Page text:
Ed Timpson, newly appointed as Minister of State for Education, brings an interesting personal back story to the table which he has put to good use in parliament. Named as Minister of the Year in 2014, he pushed through reforms to increase the age of leaving foster care from 18 to 21 – no doubt influenced by a childhood experience of growing up in a family that fostered over 80 children. He may find it difficult to ignore the growing evidence of a teacher shortage. Whatever the commitments of the Conservative Party to train more teachers in schools, common sense suggests that he is at least likely to need to reconsider the role of universities in addressing what risks becoming a crisis of teacher supply.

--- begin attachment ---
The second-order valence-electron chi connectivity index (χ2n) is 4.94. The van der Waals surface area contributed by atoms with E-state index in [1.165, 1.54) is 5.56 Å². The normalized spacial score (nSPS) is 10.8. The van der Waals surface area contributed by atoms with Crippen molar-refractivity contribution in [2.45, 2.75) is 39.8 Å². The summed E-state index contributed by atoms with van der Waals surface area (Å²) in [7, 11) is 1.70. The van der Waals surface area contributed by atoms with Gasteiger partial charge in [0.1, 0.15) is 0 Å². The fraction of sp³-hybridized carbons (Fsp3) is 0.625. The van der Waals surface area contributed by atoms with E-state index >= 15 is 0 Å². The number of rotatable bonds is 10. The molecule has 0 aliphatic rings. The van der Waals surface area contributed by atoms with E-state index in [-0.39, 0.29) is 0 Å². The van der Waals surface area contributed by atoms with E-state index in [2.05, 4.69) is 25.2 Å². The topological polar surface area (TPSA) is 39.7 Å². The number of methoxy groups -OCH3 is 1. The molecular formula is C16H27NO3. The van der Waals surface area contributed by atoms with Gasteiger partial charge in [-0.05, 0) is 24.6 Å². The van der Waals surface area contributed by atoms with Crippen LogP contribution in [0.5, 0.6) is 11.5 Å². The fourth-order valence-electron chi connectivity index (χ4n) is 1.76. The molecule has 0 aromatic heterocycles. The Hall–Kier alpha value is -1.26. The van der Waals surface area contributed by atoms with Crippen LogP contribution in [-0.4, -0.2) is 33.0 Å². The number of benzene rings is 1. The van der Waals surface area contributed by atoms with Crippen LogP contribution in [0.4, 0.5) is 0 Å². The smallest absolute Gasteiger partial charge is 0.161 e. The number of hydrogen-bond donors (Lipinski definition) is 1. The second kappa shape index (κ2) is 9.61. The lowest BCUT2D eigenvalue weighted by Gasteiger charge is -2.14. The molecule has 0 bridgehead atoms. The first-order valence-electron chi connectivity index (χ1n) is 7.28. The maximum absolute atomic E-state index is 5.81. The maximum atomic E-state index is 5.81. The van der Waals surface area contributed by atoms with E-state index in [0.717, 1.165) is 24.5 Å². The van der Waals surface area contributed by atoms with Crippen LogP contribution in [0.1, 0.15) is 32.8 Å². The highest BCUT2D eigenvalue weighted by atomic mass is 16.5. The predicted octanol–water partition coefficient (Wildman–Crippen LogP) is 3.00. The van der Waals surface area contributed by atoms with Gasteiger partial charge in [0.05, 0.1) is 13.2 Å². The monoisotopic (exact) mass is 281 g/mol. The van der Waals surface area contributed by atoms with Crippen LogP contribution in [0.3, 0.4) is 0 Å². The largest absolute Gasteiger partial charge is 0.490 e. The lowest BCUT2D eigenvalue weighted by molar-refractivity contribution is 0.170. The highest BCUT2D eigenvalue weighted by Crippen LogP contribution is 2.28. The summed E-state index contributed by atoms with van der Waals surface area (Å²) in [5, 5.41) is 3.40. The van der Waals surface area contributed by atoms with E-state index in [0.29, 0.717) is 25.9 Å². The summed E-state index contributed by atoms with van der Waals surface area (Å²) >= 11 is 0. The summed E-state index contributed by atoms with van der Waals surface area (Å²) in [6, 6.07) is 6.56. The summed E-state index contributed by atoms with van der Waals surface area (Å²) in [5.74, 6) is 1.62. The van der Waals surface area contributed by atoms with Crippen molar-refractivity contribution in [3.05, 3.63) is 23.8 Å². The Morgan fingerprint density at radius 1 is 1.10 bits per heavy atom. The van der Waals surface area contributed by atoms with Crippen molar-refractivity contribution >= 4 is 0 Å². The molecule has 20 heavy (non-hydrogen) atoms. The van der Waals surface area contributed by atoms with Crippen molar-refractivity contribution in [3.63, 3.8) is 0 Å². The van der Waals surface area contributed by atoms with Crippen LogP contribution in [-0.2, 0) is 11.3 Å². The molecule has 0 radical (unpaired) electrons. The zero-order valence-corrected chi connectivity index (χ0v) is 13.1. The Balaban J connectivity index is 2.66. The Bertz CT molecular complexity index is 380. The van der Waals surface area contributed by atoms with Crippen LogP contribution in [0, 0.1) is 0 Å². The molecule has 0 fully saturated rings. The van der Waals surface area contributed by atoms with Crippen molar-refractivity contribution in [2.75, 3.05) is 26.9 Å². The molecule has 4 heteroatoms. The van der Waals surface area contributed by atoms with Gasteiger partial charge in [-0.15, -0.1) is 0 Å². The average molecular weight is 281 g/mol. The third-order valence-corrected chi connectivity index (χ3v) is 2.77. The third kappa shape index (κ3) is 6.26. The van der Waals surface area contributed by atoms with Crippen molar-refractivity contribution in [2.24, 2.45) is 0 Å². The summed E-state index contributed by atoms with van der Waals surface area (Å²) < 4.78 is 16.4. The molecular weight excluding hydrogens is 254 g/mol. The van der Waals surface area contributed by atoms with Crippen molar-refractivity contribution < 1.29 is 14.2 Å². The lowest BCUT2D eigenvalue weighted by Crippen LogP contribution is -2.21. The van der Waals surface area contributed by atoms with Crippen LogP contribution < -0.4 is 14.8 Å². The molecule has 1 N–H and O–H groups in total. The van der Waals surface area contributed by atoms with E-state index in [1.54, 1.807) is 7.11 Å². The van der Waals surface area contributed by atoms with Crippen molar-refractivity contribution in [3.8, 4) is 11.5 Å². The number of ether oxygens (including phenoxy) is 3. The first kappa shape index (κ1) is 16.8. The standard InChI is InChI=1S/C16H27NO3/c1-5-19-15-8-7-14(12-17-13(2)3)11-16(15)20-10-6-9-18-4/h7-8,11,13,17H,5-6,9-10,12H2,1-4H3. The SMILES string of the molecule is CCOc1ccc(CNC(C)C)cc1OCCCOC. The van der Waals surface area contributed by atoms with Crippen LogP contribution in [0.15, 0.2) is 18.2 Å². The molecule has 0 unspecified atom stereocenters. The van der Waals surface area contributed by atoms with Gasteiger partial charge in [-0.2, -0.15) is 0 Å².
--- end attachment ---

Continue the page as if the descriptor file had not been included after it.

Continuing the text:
And then there is health. Prior to polling day the Conservatives made some big commitments to increase spending, move to seven day working and increase the number of medics and nurses. It will be imperative that the role of universities in delivering the professional staff required to fulfil this agenda is understood in BIS and DoH and considered as a matter of urgency. This will require rapid investment in Health Education England and new agreements and commissions with universities. For their part, health care providers will need to provide high quality placements for students – a challenge which may be increasingly difficult if they are also required to address deficits.